As I waited for the elevator, absorbed in thought, a middle-aged man walked up and stood next to me. It was one of those situations where two people are waiting for an elevator, and neither one is sure whether or not to strike up a conversation. I, for one, was not in any sort of mood to engage in small talk. When we did that split-second, caught-your eye-thing, he said, “Good afternoon!” Internally groaning, I replied in a more-than-chipper manner, “How are you?” The professor, whose name I never learned, turned out to be a visiting teacher from South Africa. We talked about tornadoes, a meteorological phenomenon he had never seen in his country. Getting onto the elevator, stepping out into the pouring rain, it struck me how very unique an opportunity that was.
Submissions Please limit letters to 350 words or fewer. Guest columns should be no more than 600 words. Be sure to include your full name, class, major and telephone number with all submissions. Telephone numbers will only be used to verify identity.
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I have four years of my life to engage in the academic world, and I am only wasting it by worrying about staying dry and being tired rather than trying to talk to and learn from as many people as possible. Here was a man with an entire lifetime of experiences accumulated half way across the world, a man who had most likely seen the end of apartheid and the rise of Nelson Mandela. A man fascinated by what I see as a nuisance that only means a slew of texts from UK Alert. This entire catharsis was brought about by a “good afternoon.” There’s a big world out there, and college is the best location to get to know as much of it as possible. Don’t be afraid to get your feet (or, in a Lexington spring, your entire body) wet. Luke Glaser is an English and Spanish sophomore. Email email@example.com.
Cartoonists needed The Kernel is looking for a cartoonist to draw pieces for the opinions page on a regular basis. Those who have an interest in campus and local issues will be given special attention, although cartoonists of all interests will be considered.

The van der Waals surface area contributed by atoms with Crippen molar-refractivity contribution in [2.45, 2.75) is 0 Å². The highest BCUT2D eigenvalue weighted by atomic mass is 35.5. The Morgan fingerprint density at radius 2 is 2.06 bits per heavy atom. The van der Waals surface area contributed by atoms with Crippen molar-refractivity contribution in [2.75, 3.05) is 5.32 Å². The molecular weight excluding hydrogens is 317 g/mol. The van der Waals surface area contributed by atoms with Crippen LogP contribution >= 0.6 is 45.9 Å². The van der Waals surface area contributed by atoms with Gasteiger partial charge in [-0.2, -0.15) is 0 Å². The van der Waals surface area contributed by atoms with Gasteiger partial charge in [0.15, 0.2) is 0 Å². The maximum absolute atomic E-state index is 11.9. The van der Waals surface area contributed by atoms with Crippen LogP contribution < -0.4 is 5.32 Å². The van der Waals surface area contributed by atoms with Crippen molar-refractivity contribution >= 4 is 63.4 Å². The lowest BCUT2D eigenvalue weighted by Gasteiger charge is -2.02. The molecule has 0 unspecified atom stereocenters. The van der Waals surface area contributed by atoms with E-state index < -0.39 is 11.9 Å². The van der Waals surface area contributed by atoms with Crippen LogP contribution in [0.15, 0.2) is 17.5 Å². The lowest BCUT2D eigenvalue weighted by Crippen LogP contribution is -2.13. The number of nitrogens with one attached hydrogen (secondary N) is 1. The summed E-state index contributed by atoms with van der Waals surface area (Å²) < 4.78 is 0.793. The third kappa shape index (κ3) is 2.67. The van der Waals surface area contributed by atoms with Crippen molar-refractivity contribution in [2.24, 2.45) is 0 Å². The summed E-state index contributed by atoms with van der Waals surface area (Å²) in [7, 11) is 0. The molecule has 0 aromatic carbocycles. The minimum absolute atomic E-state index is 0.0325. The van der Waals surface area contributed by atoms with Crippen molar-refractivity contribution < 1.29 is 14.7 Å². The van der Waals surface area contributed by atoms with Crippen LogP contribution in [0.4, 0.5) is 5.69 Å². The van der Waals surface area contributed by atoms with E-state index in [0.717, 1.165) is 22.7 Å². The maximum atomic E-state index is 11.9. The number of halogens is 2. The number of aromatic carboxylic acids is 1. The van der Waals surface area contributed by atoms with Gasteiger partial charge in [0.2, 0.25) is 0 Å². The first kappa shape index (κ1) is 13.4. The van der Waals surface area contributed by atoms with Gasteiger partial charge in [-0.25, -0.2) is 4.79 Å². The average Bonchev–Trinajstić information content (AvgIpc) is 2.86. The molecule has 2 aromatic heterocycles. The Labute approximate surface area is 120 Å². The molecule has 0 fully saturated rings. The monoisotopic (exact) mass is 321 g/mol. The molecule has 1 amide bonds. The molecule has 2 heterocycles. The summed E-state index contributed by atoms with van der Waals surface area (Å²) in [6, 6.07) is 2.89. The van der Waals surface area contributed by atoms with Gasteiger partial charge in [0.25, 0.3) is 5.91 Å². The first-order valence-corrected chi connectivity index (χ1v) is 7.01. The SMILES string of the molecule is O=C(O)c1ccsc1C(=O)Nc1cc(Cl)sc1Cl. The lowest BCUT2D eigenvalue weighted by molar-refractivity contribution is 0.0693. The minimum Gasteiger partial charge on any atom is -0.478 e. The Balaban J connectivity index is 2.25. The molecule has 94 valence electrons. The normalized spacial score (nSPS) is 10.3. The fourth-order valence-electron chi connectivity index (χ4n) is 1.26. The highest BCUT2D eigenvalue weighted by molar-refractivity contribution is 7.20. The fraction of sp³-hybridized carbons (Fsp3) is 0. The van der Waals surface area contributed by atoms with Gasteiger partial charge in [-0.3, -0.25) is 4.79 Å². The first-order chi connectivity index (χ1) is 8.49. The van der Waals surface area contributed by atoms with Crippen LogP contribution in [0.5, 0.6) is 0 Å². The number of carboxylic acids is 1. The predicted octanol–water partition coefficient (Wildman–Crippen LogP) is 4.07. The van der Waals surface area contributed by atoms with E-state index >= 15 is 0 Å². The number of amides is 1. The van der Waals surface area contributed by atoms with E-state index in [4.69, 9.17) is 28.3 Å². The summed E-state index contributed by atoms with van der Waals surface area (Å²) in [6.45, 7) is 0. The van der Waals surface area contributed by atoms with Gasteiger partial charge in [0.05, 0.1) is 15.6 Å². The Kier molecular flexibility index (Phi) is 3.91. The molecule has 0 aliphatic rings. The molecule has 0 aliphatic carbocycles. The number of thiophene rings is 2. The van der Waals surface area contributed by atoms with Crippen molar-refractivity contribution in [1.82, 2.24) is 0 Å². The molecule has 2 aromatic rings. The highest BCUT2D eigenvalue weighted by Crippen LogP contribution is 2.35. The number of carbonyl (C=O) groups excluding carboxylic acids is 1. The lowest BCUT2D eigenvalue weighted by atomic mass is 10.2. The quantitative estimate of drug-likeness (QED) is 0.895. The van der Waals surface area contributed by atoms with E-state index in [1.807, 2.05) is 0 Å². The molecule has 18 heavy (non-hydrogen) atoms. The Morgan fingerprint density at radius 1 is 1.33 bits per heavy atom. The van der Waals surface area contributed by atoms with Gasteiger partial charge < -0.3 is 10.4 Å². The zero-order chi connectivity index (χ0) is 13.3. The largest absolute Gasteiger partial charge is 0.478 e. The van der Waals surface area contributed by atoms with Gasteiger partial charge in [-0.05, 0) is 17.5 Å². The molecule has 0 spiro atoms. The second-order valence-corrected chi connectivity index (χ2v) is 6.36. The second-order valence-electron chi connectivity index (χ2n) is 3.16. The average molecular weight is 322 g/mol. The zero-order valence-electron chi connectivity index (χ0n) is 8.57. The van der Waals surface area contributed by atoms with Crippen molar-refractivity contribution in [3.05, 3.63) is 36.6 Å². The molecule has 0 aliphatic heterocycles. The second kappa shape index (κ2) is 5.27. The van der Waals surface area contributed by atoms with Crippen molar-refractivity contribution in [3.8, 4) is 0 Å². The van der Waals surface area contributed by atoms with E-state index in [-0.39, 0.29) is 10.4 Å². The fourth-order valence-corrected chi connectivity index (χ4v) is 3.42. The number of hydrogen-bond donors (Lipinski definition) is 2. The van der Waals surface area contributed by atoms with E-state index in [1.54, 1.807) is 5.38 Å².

Respond Online Go to www.kykernel.com to comment on opinions pieces. All online comments may be used in the paper as letters to the editor.
8 | Thursday, April 28, 2011
Volleyball reloads in spring By Betsey Smith firstname.lastname@example.org
The UK volleyball team concluded its 2011 spring season with an impressive 4-2 win-loss record as it focuses on continuing the program’s success, trying new strategies and filling the holes of its departed seniors. “Spring has really been about getting our systems foundation in place for the fall and working on some new things,” UK head coach Craig Skinner said. “We want to be successful, but winning and losing isn’t the most important part. It’s how well we develop and how we integrate some of those news things into what we want to do.” UK kicked off its spring schedule in late March when they hosted the Dayton Flyers at home to compete in a live interactive offensive and defensive coaching situation session at the 2011 Kentucky Coaches Volleyball Clinic. The spring schedule continued, taking the Cats to Louisville, where they swept Notre Dame and Morehead State in straight sets, 2-0. The Cats put up a good fight against Purdue, an NCAA Elite Eight member from last season. However UK fell to Purdue in a 2-1 battle. UK traveled north to Columbus, Oh. to face off against the Ohio State Buckeyes. The Cats posted wins in the first, second and third sets to win the match. The Cats then posted another win as they competed in an additional “friendly” set. The team concluded their schedule at a three-team tournament in West Lafayette, Ind. where the Cats took another win from the Ball State Cardinals before falling once again to the host Purdue. Seniors Gretchen Giesler and Becky Pavan said the major focus of the spring season